Do you pride yourself on balancing your family, home, social commitments, work, sex life and gym membership, whilst appearing totally in control? Then you could be suffering from perfectionism. This modern day ill is an extremely common syndrome that affects many professional women, and can lead to depression, stress, exhaustion, and pent up feelings of anger and frustration. You want to appear as though you have all the balls in the air, and even though you feel overwhelmed inside because you’re struggling to meet your own high standards, you refuse to ask for help or support.
People often confuse perfectionists with high achievers as both tend to set high goals and work hard towards achieving them. But a high achiever can be satisfied with doing a great job, even if all of their goals aren’t completely met. Perfectionists won’t accept anything less than perfect and tend to be far more critical of themselves and others. They find it difficult looking at any accomplishments as a whole, instead honing in on any small mistakes or imperfections in their work and in themselves. Sound familiar?
Perfectionists have ridiculously high standards and commonly believe that they will be happier and more successful once they reach them, and will be rejected if they don’t. A root cause of this seems to be a lack of self-esteem, as they believe they’re not good enough as they are, and need to achieve greatness in order to prove their worthiness. Unfortunately, regardless of their accomplishments and achievements, they’ll never feel satisfied, as there’s always more to be done. They’ll never be thin enough, pretty enough, successful enough, rich enough.
“I’m careful not to confuse excellence with perfection. Excellence I can reach for; perfection is God’s business.”
Michael J. Fox
These impossibly high standards could also be down to the unfair and unrealistic comparisons we make between ourselves and others. It could be someone at the office, or a celebrity that popped back into shape immediately after giving birth, or a relative that always seems more successful than you. Comparing yourself and judging yourself against others can be crippling, because in your eyes you’ll never measure up. We look at airbrushed images of celebrities and even though we know they’ve been airbrushed, we still feel bad because we can’t help but compare ourselves. If they can look like that then why can’t I? But it’s not just about looks, it’s the clothes they wear, the lifestyle they lead. And it’s not just celebrities we compare ourselves to. On Instagram, every jo-schmo is sharing gorgeous pictures of themselves laughing, looking fabulous and living an amazing life. It makes us feel like we don’t measure up. This makes us set our goals even higher and work even harder.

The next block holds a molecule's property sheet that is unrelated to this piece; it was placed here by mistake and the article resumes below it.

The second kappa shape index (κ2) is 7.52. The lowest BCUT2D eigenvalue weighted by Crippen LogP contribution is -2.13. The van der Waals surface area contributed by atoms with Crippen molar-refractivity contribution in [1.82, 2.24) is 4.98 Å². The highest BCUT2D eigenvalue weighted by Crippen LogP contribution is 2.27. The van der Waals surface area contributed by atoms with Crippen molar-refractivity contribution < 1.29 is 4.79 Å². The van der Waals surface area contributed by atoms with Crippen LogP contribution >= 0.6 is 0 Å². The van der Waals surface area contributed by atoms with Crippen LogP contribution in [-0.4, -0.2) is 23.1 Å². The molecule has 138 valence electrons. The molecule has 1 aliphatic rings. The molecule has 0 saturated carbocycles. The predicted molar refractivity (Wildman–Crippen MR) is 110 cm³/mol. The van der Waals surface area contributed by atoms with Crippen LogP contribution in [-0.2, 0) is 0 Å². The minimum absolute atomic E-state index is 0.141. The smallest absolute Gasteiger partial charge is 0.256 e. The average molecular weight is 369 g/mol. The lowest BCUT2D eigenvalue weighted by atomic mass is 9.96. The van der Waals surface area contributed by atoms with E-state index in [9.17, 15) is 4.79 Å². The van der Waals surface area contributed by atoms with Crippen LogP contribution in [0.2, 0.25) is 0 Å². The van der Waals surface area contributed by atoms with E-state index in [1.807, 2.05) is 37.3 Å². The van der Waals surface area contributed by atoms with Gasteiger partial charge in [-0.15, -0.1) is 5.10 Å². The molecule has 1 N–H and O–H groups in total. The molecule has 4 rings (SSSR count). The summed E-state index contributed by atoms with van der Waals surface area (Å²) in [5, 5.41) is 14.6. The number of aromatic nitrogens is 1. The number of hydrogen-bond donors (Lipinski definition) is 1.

But perhaps more women are like this today because there are more expectations put upon us than ever before. There’s that pressure to be the great wife, mother, lover, friend, daughter, employee – to look great, have a beautiful home, have an amazing career and the body of swimwear model.
Gordon Flett, Professor of Health and Psychology at York University, who has studied the link between perfectionism and health for 20 years states “It’s natural to want to be a perfectionist in one area of your life such as your job, but when it becomes an obsessive need for the perfect job, child, relationship, bank balance and body, it causes extreme stress and can affect not only relationships but also your health. If the stress response is prolonged, the body is always in threat mode, which means the immune, digestive, cardio-vascular and other systems suffer.”
“Lower your standards and accept the occasional failure as an essential ingredient on the road to success” says Professor Flett. “Don’t define yourself by a list of achievements and see mistakes in context and as an opportunity to learn.”
Mistakes are a part of life. We say embrace them, after all, who cares if the dinner was burnt? Who cares if you’ve put on a few extra pounds? What’s the worst that could happen? Give yourself a break. It’s human to make mistakes in life and to fail. In fact, we would go as far as to say it’s good for you and we can prove it to.
When starting out in television aged 22, Oprah was told she wasn’t right for TV and was promptly fired; she went on to run her own successful show for 25 years before launching her own network.
Anna Wintour was sacked from Harpers Bazaar in 1975 and told she would never understand the American fashion market. She has been Editor-in-Chief of US Vogue since 1988.
JK Rowling was famously rejected by 12 publishers before Harry Potter was picked up, selling over 450 million copies worldwide.
Vera Wang failed to make the U.S. Olympic figure-skating team. Then she became an editor at Vogue and was passed over for the editor-in-chief position, before becoming a famous wedding dress designer at aged 40.
We like this quote from Michael J. Fox – “I’m careful not to confuse excellence with perfection. Excellence I can reach for; perfection is God’s business.” Here here Michael.